By Sanda Miller
The international project created at the initiative of Alumnus Club for UNESCO, launched in 2018 which involved Romanian fashion designer Carmen Emanuela Popa placed centre stage folkore. This makes the project unusual because fashion design and folklore do not, as a rule, make good bed fellows, and when they do collaborate it is on a very tangential basis. The reason? folklore tends to be considered the domain of anthropology and ethnography, rather than haute couture.
In 2007, a seminal, but unfortunately largely ignored book entitled: The Worldwide History of Dress, by Patricia Rieff Anawalt was published by Thames and Hudson. Apart from its breathtaking scholarship, its author’s aims and objectives were to write a ‘history of non-Western clothing’ because, as she confessed, ‘a lifelong fascination with the world myriad array of traditional societies’ (Preface). Starting from the Paleolithic, the book takes us on a voyage of discovery through to our times, covering every corner of the world, China included, with its six thousand years of civilization, starting with the Paleolithic through to the Cultural Revolution. And here Rieff Anawalt makes the important point that ‘of all great revolutions of world history, that of the Chinese has unquestionably been one of the most far reaching. It had to be because in China – as nowhere else – society, government and the economy were enmeshed and integrated into a single system that constituted the most unchanging society on earth’ (p.175).
To take this amount of cultural history on board is no small task, but Carmen Emanuela Popa raises to the challenge for one simple reason: she chooses to address current issues and concerns, such as ecology, and the world of fashion continues, sadly, to be one of the worst offenders, by returning to the roots of how people dress rather than concerns with ‘the latest must have’!
“ In this collection I used the metaphor to convey my message for union of the two cultures through symbols, chromaticity and aesthetic sensitivity. I also made the junction between the fabrics specific to the Romanian and Chinese folk costumes. So I created a Hanfu of natural white tissue with relieves matlases in the same color, elements that remind of the cycling suit, graphic motifs similar to those of some protective surfaces. The selected motifs from the two traditions, the most representative, from Chinese peony to Moldavian rose, from dragons, cherry blossoms to geometric motifs found on Romanian costumes, were made by painting with free brushes and two-dimensional appearance effect, directly on impermeable surfaces, neoprene or natural textures such as wool or cotton velvet. ” – Designer says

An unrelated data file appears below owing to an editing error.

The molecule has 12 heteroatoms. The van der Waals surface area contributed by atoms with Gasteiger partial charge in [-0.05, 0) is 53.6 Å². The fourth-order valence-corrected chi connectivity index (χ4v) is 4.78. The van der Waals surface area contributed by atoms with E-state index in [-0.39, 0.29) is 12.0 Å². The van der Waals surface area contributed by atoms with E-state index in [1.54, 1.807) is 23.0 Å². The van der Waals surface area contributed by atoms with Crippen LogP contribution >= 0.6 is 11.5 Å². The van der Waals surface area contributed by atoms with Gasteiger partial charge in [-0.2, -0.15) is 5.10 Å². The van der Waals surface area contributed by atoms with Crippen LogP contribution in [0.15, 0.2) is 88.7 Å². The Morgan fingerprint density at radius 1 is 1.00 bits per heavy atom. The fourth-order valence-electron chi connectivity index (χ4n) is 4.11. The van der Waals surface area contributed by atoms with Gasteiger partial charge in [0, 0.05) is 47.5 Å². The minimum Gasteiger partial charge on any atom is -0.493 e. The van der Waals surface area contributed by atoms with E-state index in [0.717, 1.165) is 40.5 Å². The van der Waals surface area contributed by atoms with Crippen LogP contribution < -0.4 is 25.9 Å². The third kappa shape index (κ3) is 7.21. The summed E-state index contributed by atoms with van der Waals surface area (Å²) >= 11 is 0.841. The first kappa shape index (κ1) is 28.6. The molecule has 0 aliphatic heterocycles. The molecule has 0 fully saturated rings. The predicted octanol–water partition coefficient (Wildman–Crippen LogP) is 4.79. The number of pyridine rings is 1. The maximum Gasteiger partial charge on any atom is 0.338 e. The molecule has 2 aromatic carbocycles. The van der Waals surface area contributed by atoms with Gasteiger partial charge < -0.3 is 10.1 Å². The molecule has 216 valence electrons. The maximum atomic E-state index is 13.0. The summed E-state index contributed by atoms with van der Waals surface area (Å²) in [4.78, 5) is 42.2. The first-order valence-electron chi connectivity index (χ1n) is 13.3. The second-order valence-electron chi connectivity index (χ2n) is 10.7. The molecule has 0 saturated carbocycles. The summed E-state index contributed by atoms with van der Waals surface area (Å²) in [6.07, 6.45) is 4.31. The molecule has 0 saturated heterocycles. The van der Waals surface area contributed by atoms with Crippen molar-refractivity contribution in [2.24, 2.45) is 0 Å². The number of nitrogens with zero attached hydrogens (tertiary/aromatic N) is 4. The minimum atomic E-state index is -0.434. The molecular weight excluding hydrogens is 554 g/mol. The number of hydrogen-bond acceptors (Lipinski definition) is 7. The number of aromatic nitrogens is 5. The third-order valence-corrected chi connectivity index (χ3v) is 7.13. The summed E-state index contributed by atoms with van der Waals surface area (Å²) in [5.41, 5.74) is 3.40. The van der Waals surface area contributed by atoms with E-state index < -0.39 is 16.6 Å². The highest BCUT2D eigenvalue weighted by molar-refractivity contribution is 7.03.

In her collection Popa uses dance, joie de vivre and humour to make her point: thus we see ballerinas on points dressed in diaphanous white outfits decorated with the most delicate floral and vegetal embroidery but the lovely garments are not following the architecture of the body; on the contrary they appear to have a will of their own and we see the models sporting sleeves that are longer than their arms, bodices that appear resistant to being pulled down properly to fit the shape of the torso; in a nutshell rules are broken and what we see is funny!
We find the same mischievous sense of humour in Yssey Miyake who in 1999 launched A POK, whereby he introduce a new ethical approach to making clothes. by using computer technology combined with old fashioned knitting techniques, Miyake created free-sized garments which could be rolled up into a tube from which the wearer could cut the clothes to fit their bodies or desire.
More recently New York based male fashion company Duckie Brown funded in 2001 by Steven Cox and Daniel Silver are championing unusual fabrics, tailored in unusual ways which result in oversized garments hanging which cover, rather than reveal, the body and Popa’s own clothes with oversized sleeves and ill fitting bodices are reminiscent of how Duckie Brown see the world in terms of clothes.
In the selection of outfits presented, we see side by side the delicate floral motifs reminiscent of classical Chinese textiles as well as the traditional Romanian embroidery found it women’s blouses (iia) made famous by Henri Matisse’s painting: The Romanian Blouse he painted in 1940.
The models do not assume the cat like steps we are accustomed to see on the runway; they are (or seem to be) dancing, and leaping and generally enthusiastic, but the message is important and hopefully far-reaching; we need a wind of change in the self seeking fashion world and that must come exactly from such sources as folklore and places other than the Pan Western European fashion world.